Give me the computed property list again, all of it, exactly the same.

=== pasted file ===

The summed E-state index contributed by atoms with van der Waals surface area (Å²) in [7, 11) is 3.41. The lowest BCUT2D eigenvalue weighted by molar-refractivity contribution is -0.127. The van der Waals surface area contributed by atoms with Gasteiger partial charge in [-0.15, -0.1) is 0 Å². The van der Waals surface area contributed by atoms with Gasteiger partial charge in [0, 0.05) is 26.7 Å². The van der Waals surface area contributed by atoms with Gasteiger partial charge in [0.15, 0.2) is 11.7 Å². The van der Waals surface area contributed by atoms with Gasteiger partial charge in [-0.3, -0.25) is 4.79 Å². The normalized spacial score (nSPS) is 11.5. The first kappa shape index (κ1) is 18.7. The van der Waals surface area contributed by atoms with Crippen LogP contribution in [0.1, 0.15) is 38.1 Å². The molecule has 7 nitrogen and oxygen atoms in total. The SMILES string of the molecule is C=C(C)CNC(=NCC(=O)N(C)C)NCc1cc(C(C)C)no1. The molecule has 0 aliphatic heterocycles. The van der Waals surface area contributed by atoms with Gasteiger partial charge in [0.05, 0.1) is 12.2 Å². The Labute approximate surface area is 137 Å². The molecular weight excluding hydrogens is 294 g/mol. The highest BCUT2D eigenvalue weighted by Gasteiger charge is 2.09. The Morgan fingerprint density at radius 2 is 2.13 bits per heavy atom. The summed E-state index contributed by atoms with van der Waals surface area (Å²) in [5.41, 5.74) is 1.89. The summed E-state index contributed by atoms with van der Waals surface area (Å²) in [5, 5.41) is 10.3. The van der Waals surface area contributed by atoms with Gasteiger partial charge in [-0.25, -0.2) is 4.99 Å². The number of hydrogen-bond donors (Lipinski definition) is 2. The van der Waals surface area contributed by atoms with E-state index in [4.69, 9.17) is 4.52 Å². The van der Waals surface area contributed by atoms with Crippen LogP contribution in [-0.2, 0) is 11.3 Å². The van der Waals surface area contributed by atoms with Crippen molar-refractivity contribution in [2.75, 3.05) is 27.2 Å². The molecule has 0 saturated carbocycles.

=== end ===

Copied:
The summed E-state index contributed by atoms with van der Waals surface area (Å²) in [7, 11) is 3.41. The lowest BCUT2D eigenvalue weighted by molar-refractivity contribution is -0.127. The van der Waals surface area contributed by atoms with Gasteiger partial charge in [-0.15, -0.1) is 0 Å². The van der Waals surface area contributed by atoms with Gasteiger partial charge in [0, 0.05) is 26.7 Å². The van der Waals surface area contributed by atoms with Gasteiger partial charge in [0.15, 0.2) is 11.7 Å². The van der Waals surface area contributed by atoms with Gasteiger partial charge in [-0.3, -0.25) is 4.79 Å². The normalized spacial score (nSPS) is 11.5. The first kappa shape index (κ1) is 18.7. The van der Waals surface area contributed by atoms with Crippen LogP contribution in [0.1, 0.15) is 38.1 Å². The molecule has 7 nitrogen and oxygen atoms in total. The SMILES string of the molecule is C=C(C)CNC(=NCC(=O)N(C)C)NCc1cc(C(C)C)no1. The molecule has 0 aliphatic heterocycles. The van der Waals surface area contributed by atoms with Gasteiger partial charge in [0.05, 0.1) is 12.2 Å². The Labute approximate surface area is 137 Å². The molecular weight excluding hydrogens is 294 g/mol. The highest BCUT2D eigenvalue weighted by Gasteiger charge is 2.09. The Morgan fingerprint density at radius 2 is 2.13 bits per heavy atom. The summed E-state index contributed by atoms with van der Waals surface area (Å²) in [5.41, 5.74) is 1.89. The summed E-state index contributed by atoms with van der Waals surface area (Å²) in [5, 5.41) is 10.3. The van der Waals surface area contributed by atoms with Gasteiger partial charge in [-0.25, -0.2) is 4.99 Å². The number of hydrogen-bond donors (Lipinski definition) is 2. The van der Waals surface area contributed by atoms with E-state index in [4.69, 9.17) is 4.52 Å². The van der Waals surface area contributed by atoms with Crippen LogP contribution in [-0.2, 0) is 11.3 Å². The van der Waals surface area contributed by atoms with Crippen molar-refractivity contribution in [2.75, 3.05) is 27.2 Å². The molecule has 0 saturated carbocycles.